“Much complicated nonsense is talked about this Tuscan soup”, said the late chef Alastair Little, of a dish that is traditionally made from leftover minestrone and stale bread. As with so many zero-waste dishes, it doesn’t do to be too prescriptive, but if you do want to make ribollita (literally, “boiled over”) from scratch, a few pointers might be helpful.
Like many Italian dishes, ribollita starts with a soffritto of fried carrot, celery and onion (Katie Caldesi uses red onion as well as yellow in her Italian Cookery Course, which give her soup a pleasant sweetness).. It also tends to be very heavy on the greens; cavolo nero would be my first choice, for its robustness of flavour and texture, but if you have another sort of cabbage, chard or leafy green, simply adjust the cooking time accordingly.
I also like the silkiness of Caldesi’s leek, and have added some seasonal diced squash, too, though play around with whatever needs a home.
Add garlic to the beans as they cook, as in Lori De Mori’s take in Beaneaters & Bread Soup. Though my testers and I can’t taste Alvaro Maccioni’s root ginger, we love Angela Hartnett’s fennel seeds and chilli, but herbs such as thyme, rosemary or sage also make fine additions.
Cannellini beans are common in ribollita, but any beans will do. If you cook them from dry, add a strip of kombu to make them more digestible. De Mori and Maccioni puree some of the beans and stir them into the broth along with the mandatory bread, to thicken it.
Caldesi and De Mori both bake their ribollitas, but I’m going to stick mine under the grill to crisp the top, so I don’t have to turn on the oven for too long.
Add stock, or a dash of red wine (as suggested by James Ramsden in his new book, Every Last Crumb) if you happen to have some at the bottom of a bottle. Parmesan rinds (or those of another hard cheese) are rarely a bad call in soup, and popping in some sausages, as Valentina Harris recommends in her Italian Regional Cookbook, will help stretch a little meat a very long way. Which is what ribollita is all about.
Prep 20 minCook 2 hr, plus optional soakingServes 4-6
200g dried cannellini beans (or other beans), or 400g cooked tinned beans (net weight)2 garlic cloves, peeled and squashed2 bay leaves (optional)1 strip kombu (optional; or soak the beans before cooking)2 tbsp olive oil1 smallish onion, peeled and finely chopped1 smallish red onion, peeled and finely chopped2 carrots, trimmed and finely chopped2 sticks celery, trimmed and finely choppedSalt and black pepper¼ tsp fennel seeds (optional)¼ tsp chilli flakes (optional)1 large leek, washed and thickly sliced200g winter squash, peeled, seeded and cut into rough 1cm chunks 250g cavolo nero, or the outer leaves of a savoy cabbage, or other greens, shredded1 x 400g tin chopped tomatoes1 parmesan rind (or similar hard cheese rind; optional)200g stale bread, torn into chunksExtra-virgin olive oil, to serveGrated cheese, to serve2 spring onions, trimmed and sliced into long strips, to serve (optional)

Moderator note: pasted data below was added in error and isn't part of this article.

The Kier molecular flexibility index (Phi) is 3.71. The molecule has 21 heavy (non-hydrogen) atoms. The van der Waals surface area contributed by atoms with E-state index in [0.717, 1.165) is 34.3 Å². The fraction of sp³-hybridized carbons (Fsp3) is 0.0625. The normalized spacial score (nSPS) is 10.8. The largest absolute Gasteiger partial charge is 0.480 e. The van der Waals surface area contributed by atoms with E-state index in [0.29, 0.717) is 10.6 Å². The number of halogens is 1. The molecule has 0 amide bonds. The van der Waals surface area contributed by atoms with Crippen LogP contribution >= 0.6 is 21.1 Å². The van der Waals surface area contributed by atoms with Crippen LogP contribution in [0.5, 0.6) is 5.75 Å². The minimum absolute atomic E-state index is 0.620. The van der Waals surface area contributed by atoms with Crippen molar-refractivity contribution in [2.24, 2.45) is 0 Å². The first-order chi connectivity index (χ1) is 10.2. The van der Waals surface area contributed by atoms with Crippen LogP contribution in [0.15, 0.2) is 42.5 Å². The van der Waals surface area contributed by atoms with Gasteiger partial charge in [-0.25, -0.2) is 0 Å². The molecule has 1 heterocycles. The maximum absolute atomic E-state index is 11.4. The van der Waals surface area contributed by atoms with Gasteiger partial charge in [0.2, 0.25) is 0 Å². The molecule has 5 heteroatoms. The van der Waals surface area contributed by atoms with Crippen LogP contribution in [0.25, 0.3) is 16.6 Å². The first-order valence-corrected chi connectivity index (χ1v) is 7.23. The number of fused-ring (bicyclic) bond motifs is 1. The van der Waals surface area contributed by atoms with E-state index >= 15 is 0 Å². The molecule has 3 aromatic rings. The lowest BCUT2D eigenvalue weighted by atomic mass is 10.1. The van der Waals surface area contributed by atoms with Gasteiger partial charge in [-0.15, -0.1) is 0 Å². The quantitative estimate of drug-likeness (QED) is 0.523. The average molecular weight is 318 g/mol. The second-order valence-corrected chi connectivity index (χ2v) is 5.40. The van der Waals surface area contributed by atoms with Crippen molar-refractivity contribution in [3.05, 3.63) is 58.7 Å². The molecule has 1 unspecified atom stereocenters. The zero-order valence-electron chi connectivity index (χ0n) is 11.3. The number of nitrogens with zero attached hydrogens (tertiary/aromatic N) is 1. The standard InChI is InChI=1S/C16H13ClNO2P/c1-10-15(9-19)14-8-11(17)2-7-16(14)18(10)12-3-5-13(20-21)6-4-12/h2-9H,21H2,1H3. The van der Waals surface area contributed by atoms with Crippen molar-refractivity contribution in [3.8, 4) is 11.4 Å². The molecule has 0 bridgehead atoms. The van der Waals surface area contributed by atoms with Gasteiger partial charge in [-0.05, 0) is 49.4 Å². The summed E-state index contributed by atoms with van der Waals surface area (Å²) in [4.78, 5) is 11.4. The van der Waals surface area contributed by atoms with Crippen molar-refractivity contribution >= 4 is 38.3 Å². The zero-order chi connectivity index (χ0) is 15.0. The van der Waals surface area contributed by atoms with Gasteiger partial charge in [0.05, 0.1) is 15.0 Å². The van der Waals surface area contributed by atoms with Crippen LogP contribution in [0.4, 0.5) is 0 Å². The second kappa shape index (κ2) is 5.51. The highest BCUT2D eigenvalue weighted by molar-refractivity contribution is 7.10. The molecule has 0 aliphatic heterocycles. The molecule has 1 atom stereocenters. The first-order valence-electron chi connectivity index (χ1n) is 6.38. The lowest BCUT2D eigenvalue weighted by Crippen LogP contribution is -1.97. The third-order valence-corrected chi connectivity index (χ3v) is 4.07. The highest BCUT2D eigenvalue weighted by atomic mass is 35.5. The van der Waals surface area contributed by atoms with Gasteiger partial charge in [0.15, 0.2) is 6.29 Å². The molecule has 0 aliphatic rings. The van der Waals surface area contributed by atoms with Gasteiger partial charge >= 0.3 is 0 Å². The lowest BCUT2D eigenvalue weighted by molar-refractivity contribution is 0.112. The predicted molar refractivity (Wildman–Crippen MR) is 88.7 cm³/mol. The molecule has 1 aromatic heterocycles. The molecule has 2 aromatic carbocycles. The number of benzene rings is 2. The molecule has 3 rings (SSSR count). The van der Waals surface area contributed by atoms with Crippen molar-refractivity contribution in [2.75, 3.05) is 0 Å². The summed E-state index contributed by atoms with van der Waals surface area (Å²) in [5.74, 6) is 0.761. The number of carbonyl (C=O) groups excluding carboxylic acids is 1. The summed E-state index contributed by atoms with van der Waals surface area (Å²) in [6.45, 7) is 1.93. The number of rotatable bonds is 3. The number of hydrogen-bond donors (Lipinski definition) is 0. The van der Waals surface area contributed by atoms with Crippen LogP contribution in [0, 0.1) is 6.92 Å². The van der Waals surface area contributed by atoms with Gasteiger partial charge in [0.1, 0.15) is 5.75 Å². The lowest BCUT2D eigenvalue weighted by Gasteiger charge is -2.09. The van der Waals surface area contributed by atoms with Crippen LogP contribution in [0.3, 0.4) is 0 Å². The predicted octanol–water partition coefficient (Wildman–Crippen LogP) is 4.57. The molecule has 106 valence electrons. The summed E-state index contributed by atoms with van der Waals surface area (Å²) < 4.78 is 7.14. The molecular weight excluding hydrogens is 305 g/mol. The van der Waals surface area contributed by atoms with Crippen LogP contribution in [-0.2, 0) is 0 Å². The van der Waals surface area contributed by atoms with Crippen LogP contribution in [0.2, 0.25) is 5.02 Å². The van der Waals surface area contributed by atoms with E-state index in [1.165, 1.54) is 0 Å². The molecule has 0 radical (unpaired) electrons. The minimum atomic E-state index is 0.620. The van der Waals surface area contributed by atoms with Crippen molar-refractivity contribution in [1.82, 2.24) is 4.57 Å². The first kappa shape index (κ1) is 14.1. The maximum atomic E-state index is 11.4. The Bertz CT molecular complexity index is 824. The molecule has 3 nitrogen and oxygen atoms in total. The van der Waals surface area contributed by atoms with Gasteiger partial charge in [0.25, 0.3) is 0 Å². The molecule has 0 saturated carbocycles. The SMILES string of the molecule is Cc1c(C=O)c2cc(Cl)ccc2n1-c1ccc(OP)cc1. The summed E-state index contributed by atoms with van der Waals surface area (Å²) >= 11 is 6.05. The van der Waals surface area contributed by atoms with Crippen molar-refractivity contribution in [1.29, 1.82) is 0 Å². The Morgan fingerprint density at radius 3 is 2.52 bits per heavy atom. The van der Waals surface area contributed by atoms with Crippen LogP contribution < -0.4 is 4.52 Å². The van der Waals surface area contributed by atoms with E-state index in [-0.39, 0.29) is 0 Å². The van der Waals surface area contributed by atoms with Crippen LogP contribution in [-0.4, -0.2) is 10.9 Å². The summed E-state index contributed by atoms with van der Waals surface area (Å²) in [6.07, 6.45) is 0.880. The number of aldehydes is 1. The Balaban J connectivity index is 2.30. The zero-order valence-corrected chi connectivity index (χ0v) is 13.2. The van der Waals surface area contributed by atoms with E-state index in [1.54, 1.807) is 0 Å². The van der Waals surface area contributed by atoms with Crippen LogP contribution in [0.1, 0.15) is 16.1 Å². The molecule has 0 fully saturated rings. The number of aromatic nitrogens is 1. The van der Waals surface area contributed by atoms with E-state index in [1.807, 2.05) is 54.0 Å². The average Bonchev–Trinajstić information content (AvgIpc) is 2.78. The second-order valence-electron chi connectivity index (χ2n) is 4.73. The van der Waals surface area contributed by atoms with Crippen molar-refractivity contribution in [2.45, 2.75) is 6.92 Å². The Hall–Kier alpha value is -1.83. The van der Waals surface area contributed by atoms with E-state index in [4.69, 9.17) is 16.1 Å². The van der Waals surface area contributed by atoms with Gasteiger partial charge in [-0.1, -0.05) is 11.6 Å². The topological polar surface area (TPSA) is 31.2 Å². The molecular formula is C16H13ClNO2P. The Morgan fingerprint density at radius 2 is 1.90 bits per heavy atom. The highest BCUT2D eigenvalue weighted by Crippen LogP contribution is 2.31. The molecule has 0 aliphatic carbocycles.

If you’re using dried beans, put them in a large pan, cover generously with cold water and add the garlic, bay and kombu.
Bring to a boil, then simmer for an hour to an hour and a half, until soft. Scoop out half the beans and set aside, and discard the bay and kombu.
Puree the remaining beans and enough of their cooking liquid to make a thin, loose puree, adding more liquid, or fresh water, if necessary. (If using tinned beans, scoop out half, then puree the rest with the liquid from the can.)
Put the oil in a large pan on a medium heat, then saute the onions, stirring, for six or seven minutes, until they soften. Add the carrot, celery and a pinch of salt, and cook for five or so minutes more, until soft. If you’re using tinned beans, finely chop the garlic and stir it into the pan.
Stir in the fennel seeds and chilli flakes, if using, cook for a minute, then add the leek, squash and cavolo nero, stir well, then cover and cook, stirring occasionally, until limp.
Tip in the tomatoes, pureed beans and cheese rind, adding 150-250ml water (or stock), if necessary, depending on how liquid the puree is and how soupy you want your ribollita to be.
Cover again and leave to bubble for about 40 minutes, or until the vegetables are cooked to your taste.
Stir in the remaining cooked beans and the bread, cook until the latter is soft, then season the soup to taste. Drizzle with extra-virgin olive oil and pop under a hot grill until crisp on top, or serve just as it is. Top with grated cheese and spring onion, if using.